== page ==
Daniel A. Briley
Daniel Briley is a developmental behavior geneticist. His work focuses on how the interplay of genes and environments across the lifespan produces individual differences in personality, cognition, and academic achievement. In particular, he is interested in the factors that guide the development of student character, broadly defined as behaviors that allow adaptive engagement within the classroom. For example, conscientiousness represents a broad suite of achievement-relevant behaviors, including paying attention, striving for achievement, completing assignments diligently, and finding educational material engaging. Daniel Briley’s work examines the combination of biological and ecological systems to produce psychological characteristics.
What have I achieved during my fellowship?
As a Jacobs Research Fellow, I completed several projects examining health disparities from a developmental behavior genetic lens. For example, it is well-known that socioeconomically advantaged individuals tend to have better health outcomes, but some argue that a genetic explanation for this association is appropriate. However, we found that wealth was associated with health even within identical twin pairs. The wealthier identical twin tends to live longer. My work takes the possibility of genetic influences on development seriously in order to make more accurate inferences about the role of the environment. Genetically informative data enables causal inferences to be made about associations between health outcomes and risk factors. My work has documented these sorts of unfolding developmental processes across multiple domains, such as health and wellness, personality and cognitive abilities, and occupational interests and job performance.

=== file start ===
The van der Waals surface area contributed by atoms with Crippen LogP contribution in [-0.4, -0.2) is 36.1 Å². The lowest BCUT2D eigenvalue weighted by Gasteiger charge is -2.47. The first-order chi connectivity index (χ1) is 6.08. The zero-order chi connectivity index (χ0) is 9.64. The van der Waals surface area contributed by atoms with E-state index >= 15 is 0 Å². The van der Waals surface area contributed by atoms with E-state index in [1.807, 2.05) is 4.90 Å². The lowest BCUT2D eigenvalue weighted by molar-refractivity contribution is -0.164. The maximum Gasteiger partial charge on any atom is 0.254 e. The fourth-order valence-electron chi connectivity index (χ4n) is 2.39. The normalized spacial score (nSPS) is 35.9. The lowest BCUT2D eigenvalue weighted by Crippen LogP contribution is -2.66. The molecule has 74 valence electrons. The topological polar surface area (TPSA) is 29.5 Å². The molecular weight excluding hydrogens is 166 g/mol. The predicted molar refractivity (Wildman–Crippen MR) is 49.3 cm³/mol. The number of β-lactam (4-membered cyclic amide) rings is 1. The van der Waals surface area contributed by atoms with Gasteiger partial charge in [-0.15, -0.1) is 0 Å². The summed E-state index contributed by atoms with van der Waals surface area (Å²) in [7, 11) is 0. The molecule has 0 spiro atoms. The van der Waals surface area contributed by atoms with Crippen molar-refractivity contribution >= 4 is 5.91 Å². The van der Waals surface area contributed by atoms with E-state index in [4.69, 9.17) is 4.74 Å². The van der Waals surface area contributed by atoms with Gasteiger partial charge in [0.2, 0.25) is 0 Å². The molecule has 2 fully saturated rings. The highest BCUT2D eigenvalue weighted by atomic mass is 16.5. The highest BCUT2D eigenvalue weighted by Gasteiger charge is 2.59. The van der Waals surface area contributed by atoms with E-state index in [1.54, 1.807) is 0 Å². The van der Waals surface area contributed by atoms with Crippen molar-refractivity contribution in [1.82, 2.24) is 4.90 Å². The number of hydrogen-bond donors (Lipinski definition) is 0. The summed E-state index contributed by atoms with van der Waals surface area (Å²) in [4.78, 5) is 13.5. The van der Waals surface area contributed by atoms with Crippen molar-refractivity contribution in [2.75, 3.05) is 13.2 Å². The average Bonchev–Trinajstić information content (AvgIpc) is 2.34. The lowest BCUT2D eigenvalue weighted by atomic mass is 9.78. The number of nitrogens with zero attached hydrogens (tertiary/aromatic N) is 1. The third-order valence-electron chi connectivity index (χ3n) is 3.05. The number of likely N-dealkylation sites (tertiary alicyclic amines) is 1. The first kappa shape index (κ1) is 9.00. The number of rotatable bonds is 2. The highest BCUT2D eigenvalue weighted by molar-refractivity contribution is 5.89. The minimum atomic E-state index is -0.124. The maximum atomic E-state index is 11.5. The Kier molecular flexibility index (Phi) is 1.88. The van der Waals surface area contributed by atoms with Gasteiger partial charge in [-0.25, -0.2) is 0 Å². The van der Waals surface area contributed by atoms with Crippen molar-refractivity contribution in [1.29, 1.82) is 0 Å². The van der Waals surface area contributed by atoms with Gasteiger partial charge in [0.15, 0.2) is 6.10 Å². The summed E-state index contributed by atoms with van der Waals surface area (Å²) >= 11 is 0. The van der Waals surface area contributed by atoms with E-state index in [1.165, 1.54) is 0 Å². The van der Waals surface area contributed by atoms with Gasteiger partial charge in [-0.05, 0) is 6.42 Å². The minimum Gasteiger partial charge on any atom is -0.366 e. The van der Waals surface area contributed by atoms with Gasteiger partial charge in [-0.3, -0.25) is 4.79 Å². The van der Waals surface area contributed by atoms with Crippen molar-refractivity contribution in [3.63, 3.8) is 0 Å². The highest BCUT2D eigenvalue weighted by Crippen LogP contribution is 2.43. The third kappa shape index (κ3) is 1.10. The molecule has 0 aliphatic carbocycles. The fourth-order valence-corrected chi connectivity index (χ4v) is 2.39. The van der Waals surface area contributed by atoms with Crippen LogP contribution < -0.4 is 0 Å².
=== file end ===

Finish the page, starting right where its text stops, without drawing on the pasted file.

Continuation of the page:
My plans for the future
I hope to construct useful frameworks of psychological development that can be used to understand the full range of human experience. I am particularly eager to work on the topic of identity development. Many psychological constructs, like abilities, personality, or motivation, describe surface-level details of an individual. I am interested in exploring the ways these psychological features impact one’s deeply felt sense of self.